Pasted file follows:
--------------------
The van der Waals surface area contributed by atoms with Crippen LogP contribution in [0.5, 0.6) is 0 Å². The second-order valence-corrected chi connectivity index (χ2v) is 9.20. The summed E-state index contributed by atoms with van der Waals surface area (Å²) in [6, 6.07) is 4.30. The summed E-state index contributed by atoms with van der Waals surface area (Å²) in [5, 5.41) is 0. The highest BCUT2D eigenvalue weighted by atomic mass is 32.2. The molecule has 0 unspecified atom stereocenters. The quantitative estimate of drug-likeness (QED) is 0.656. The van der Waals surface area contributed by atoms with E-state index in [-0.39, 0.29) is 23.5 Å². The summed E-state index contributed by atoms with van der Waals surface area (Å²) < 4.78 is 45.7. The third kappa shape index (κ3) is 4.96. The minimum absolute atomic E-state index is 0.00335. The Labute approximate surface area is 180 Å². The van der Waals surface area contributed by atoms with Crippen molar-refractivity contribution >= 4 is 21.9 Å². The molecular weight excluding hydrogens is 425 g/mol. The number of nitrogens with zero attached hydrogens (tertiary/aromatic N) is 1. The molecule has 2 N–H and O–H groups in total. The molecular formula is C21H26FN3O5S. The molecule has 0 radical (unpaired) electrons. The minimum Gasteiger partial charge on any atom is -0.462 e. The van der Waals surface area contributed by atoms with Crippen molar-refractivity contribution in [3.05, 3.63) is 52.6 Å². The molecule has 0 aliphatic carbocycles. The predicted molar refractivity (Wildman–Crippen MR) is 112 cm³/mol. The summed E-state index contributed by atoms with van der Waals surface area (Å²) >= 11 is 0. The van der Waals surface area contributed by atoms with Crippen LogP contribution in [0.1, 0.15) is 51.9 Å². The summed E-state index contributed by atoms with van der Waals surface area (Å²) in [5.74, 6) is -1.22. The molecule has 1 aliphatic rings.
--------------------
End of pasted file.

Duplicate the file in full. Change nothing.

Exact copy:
The van der Waals surface area contributed by atoms with Crippen LogP contribution in [0.5, 0.6) is 0 Å². The second-order valence-corrected chi connectivity index (χ2v) is 9.20. The summed E-state index contributed by atoms with van der Waals surface area (Å²) in [6, 6.07) is 4.30. The summed E-state index contributed by atoms with van der Waals surface area (Å²) in [5, 5.41) is 0. The highest BCUT2D eigenvalue weighted by atomic mass is 32.2. The molecule has 0 unspecified atom stereocenters. The quantitative estimate of drug-likeness (QED) is 0.656. The van der Waals surface area contributed by atoms with E-state index in [-0.39, 0.29) is 23.5 Å². The summed E-state index contributed by atoms with van der Waals surface area (Å²) < 4.78 is 45.7. The third kappa shape index (κ3) is 4.96. The minimum absolute atomic E-state index is 0.00335. The Labute approximate surface area is 180 Å². The van der Waals surface area contributed by atoms with Crippen molar-refractivity contribution >= 4 is 21.9 Å². The molecular weight excluding hydrogens is 425 g/mol. The number of nitrogens with zero attached hydrogens (tertiary/aromatic N) is 1. The molecule has 2 N–H and O–H groups in total. The molecular formula is C21H26FN3O5S. The molecule has 0 radical (unpaired) electrons. The minimum Gasteiger partial charge on any atom is -0.462 e. The van der Waals surface area contributed by atoms with Crippen molar-refractivity contribution in [3.05, 3.63) is 52.6 Å². The molecule has 0 aliphatic carbocycles. The predicted molar refractivity (Wildman–Crippen MR) is 112 cm³/mol. The summed E-state index contributed by atoms with van der Waals surface area (Å²) >= 11 is 0. The van der Waals surface area contributed by atoms with Crippen LogP contribution in [0.1, 0.15) is 51.9 Å². The summed E-state index contributed by atoms with van der Waals surface area (Å²) in [5.74, 6) is -1.22. The molecule has 1 aliphatic rings.